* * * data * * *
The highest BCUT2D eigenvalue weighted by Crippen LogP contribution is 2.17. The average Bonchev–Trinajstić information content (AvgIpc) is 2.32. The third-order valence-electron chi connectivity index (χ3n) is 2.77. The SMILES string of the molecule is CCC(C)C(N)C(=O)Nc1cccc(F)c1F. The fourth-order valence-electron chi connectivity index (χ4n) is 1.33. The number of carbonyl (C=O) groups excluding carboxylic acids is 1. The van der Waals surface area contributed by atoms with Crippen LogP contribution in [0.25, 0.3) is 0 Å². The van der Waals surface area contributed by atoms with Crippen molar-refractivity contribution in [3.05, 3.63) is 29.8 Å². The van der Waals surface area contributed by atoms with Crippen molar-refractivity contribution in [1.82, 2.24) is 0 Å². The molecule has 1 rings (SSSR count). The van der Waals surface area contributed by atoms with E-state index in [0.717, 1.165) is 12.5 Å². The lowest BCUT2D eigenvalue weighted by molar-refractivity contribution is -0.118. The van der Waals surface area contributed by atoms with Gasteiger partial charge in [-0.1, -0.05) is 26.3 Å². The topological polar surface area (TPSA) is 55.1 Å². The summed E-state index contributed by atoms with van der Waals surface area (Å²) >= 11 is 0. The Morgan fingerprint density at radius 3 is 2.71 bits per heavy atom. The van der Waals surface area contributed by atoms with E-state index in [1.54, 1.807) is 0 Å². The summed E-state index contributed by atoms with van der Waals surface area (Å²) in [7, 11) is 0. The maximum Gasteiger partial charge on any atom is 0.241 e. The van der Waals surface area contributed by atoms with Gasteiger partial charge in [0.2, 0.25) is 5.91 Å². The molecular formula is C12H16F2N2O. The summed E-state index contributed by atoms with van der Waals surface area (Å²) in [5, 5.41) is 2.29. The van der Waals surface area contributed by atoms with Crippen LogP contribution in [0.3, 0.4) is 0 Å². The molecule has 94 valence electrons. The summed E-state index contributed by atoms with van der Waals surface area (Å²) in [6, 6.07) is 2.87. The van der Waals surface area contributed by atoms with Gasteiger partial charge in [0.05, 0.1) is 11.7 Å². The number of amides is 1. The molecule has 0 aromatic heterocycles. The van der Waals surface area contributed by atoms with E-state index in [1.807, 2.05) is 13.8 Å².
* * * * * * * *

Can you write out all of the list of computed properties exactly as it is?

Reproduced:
The highest BCUT2D eigenvalue weighted by Crippen LogP contribution is 2.17. The average Bonchev–Trinajstić information content (AvgIpc) is 2.32. The third-order valence-electron chi connectivity index (χ3n) is 2.77. The SMILES string of the molecule is CCC(C)C(N)C(=O)Nc1cccc(F)c1F. The fourth-order valence-electron chi connectivity index (χ4n) is 1.33. The number of carbonyl (C=O) groups excluding carboxylic acids is 1. The van der Waals surface area contributed by atoms with Crippen LogP contribution in [0.25, 0.3) is 0 Å². The van der Waals surface area contributed by atoms with Crippen molar-refractivity contribution in [3.05, 3.63) is 29.8 Å². The van der Waals surface area contributed by atoms with Crippen molar-refractivity contribution in [1.82, 2.24) is 0 Å². The molecule has 1 rings (SSSR count). The van der Waals surface area contributed by atoms with E-state index in [0.717, 1.165) is 12.5 Å². The lowest BCUT2D eigenvalue weighted by molar-refractivity contribution is -0.118. The van der Waals surface area contributed by atoms with Gasteiger partial charge in [-0.1, -0.05) is 26.3 Å². The topological polar surface area (TPSA) is 55.1 Å². The summed E-state index contributed by atoms with van der Waals surface area (Å²) >= 11 is 0. The Morgan fingerprint density at radius 3 is 2.71 bits per heavy atom. The van der Waals surface area contributed by atoms with E-state index in [1.54, 1.807) is 0 Å². The summed E-state index contributed by atoms with van der Waals surface area (Å²) in [7, 11) is 0. The maximum Gasteiger partial charge on any atom is 0.241 e. The van der Waals surface area contributed by atoms with Gasteiger partial charge in [0.2, 0.25) is 5.91 Å². The molecular formula is C12H16F2N2O. The summed E-state index contributed by atoms with van der Waals surface area (Å²) in [5, 5.41) is 2.29. The van der Waals surface area contributed by atoms with Crippen LogP contribution in [0.3, 0.4) is 0 Å². The molecule has 94 valence electrons. The summed E-state index contributed by atoms with van der Waals surface area (Å²) in [6, 6.07) is 2.87. The van der Waals surface area contributed by atoms with Gasteiger partial charge in [0.05, 0.1) is 11.7 Å². The number of amides is 1. The molecule has 0 aromatic heterocycles. The van der Waals surface area contributed by atoms with E-state index in [1.807, 2.05) is 13.8 Å².